RUSSIANS AT HOME
HUMOUR AND PATRIOTISM
Major Clarence G. Strippy, of the Army Chaplain Corps, went to Russia to minister to the United States Air Force men and found himself giving spiritual comfort to the Russians as well. He checked up one day and found he had given 3000 rosaries to Russian workers and
peasants. Major Strippy, pastor of the Hingham Baptist Church here when commissioned in 1942, was one of the first American chaplains in Russia. There was no Catholic chaplain sent along with him, so he went equipped to guide the religious activities of all groups. The large number of rosaries he distributed does not mean the Russians don't have their own priests and churches, the major explained. "I found no Government restrictions upon religion," he said. Much Like Americans Major Strippy, now on furlough, spent nine months in Russia and probably would still be there if he hadn't developed a kidney ailment and been invalided home.
In those nine months he saw a good deal of Russia because he was the sole American chaplain. His usual practice was to go by plane to the various American installations, spending three days at each base. He also sandwiched in some sight-seeing and once tried to visit Marshal Stalin at the Kremlin.
"They Avere very nice and polite to me at the Kremlin," he said. "They told me Stalin was out of town. I really believe that if he had been in I could have seen him."
The major speaks Russian now. He started to learn it as soon as he arrived in Russia, and found himself able to carry on an intelligible conversation in Russian in only two or three weeks. "The Russians seem more like Americans than any other people I have seen," the major says. "They have a great sense of humour, are quick to learn, and are a great home people.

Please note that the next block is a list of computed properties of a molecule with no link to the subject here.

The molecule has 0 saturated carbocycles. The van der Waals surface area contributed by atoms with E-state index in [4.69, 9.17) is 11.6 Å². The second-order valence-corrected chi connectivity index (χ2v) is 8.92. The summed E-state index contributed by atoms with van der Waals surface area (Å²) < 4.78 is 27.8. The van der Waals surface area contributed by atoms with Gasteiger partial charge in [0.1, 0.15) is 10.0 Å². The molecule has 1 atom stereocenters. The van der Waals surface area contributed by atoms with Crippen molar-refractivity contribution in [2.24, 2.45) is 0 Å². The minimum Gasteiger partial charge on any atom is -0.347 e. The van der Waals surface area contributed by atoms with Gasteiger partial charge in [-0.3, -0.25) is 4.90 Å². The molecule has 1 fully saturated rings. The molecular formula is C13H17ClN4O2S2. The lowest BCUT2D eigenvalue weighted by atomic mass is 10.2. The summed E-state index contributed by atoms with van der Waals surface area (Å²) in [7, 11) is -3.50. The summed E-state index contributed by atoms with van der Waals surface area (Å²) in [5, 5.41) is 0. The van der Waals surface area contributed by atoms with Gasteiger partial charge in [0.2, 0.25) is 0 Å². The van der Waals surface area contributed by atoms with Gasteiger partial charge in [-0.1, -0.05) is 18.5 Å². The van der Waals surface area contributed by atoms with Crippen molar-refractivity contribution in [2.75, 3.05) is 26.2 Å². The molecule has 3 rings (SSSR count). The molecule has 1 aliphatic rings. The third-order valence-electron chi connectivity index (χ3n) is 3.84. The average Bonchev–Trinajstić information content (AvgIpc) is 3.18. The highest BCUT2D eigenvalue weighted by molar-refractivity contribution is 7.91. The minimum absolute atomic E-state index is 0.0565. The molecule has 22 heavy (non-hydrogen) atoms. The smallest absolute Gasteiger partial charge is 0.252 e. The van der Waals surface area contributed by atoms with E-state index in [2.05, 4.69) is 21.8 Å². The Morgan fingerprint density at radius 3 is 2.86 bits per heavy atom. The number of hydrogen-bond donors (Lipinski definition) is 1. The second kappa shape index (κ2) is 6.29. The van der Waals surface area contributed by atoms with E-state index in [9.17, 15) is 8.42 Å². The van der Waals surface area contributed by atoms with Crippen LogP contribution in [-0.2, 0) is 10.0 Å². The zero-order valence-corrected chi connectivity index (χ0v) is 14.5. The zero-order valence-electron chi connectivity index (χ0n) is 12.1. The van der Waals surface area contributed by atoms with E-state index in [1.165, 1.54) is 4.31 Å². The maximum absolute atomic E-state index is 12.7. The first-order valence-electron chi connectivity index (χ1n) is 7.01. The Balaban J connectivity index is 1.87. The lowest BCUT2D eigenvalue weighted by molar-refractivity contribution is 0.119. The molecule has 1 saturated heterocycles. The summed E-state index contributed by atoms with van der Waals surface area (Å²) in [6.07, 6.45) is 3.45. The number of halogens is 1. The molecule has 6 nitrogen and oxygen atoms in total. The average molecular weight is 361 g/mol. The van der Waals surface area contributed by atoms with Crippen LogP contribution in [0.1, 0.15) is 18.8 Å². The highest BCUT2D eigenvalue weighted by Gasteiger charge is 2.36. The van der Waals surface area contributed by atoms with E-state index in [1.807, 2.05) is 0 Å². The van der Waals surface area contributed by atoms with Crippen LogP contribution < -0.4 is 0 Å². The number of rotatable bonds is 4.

Lovers of Home and Soil
"Above all, they are lovers of the soil. Just give them their soil and they are happy. The songs the Russian soldier sings on his way to the front are songs of the soil and of home. Of course, they have songs about their girls, but not so many."
There is at least one aspect of American life which amazes Russians, the major said. Since Stalin found easy divorce a poor thing for State reasons, Russian divorce laws are stiffer than those in America, and Russians now can't understand why divorces are so easily obtainable here.
They were equally baffled, the major said, when Lieut. Clothilda Govoni, an Army nurse and native of Brighton, became engaged to Lieut. William Kaluta, a Russianborn American who lived in New York, because Army regulations made the couple wait two months before the marriage ceremony. "The Russians wanted to rush the happy couple down to the church right away and have the wedding," the major said.—Auckland Star and N.A.N.A.
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RUSSIANS AT HOME, Auckland Star, Volume LXXVI, Issue 170, 20 July 1945
RUSSIANS AT HOME Auckland Star, Volume LXXVI, Issue 170, 20 July 1945
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